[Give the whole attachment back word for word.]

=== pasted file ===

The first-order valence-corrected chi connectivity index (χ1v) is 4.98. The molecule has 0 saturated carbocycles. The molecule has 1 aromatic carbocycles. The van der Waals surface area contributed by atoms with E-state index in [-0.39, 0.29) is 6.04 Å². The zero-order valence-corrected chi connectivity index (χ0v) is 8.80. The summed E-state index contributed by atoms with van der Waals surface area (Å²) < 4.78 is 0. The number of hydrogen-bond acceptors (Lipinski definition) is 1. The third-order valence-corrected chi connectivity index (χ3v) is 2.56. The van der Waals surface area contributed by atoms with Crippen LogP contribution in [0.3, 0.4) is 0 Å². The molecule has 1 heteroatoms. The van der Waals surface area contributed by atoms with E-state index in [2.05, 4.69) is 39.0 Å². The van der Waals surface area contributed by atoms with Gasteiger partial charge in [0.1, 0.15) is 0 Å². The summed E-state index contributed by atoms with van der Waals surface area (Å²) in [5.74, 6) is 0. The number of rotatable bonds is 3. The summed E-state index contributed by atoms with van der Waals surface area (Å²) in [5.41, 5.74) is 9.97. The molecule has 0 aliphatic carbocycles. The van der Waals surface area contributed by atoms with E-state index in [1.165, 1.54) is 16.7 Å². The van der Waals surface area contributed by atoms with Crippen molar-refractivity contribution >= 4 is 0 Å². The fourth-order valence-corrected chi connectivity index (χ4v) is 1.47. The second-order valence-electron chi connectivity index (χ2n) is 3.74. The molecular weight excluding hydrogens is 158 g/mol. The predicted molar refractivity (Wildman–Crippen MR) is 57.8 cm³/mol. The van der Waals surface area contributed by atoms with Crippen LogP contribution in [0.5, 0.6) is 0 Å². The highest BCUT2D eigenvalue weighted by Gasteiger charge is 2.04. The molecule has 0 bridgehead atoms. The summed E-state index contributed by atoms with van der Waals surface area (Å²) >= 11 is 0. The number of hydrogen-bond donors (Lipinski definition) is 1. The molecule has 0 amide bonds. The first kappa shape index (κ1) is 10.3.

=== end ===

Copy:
The first-order valence-corrected chi connectivity index (χ1v) is 4.98. The molecule has 0 saturated carbocycles. The molecule has 1 aromatic carbocycles. The van der Waals surface area contributed by atoms with E-state index in [-0.39, 0.29) is 6.04 Å². The zero-order valence-corrected chi connectivity index (χ0v) is 8.80. The summed E-state index contributed by atoms with van der Waals surface area (Å²) < 4.78 is 0. The number of hydrogen-bond acceptors (Lipinski definition) is 1. The third-order valence-corrected chi connectivity index (χ3v) is 2.56. The van der Waals surface area contributed by atoms with Crippen LogP contribution in [0.3, 0.4) is 0 Å². The molecule has 1 heteroatoms. The van der Waals surface area contributed by atoms with E-state index in [2.05, 4.69) is 39.0 Å². The van der Waals surface area contributed by atoms with Gasteiger partial charge in [0.1, 0.15) is 0 Å². The summed E-state index contributed by atoms with van der Waals surface area (Å²) in [5.74, 6) is 0. The number of rotatable bonds is 3. The summed E-state index contributed by atoms with van der Waals surface area (Å²) in [5.41, 5.74) is 9.97. The molecule has 0 aliphatic carbocycles. The van der Waals surface area contributed by atoms with E-state index in [1.165, 1.54) is 16.7 Å². The van der Waals surface area contributed by atoms with Crippen molar-refractivity contribution >= 4 is 0 Å². The fourth-order valence-corrected chi connectivity index (χ4v) is 1.47. The second-order valence-electron chi connectivity index (χ2n) is 3.74. The molecular weight excluding hydrogens is 158 g/mol. The predicted molar refractivity (Wildman–Crippen MR) is 57.8 cm³/mol. The van der Waals surface area contributed by atoms with Crippen LogP contribution in [0.5, 0.6) is 0 Å². The highest BCUT2D eigenvalue weighted by Gasteiger charge is 2.04. The molecule has 0 bridgehead atoms. The summed E-state index contributed by atoms with van der Waals surface area (Å²) >= 11 is 0. The number of hydrogen-bond donors (Lipinski definition) is 1. The molecule has 0 amide bonds. The first kappa shape index (κ1) is 10.3.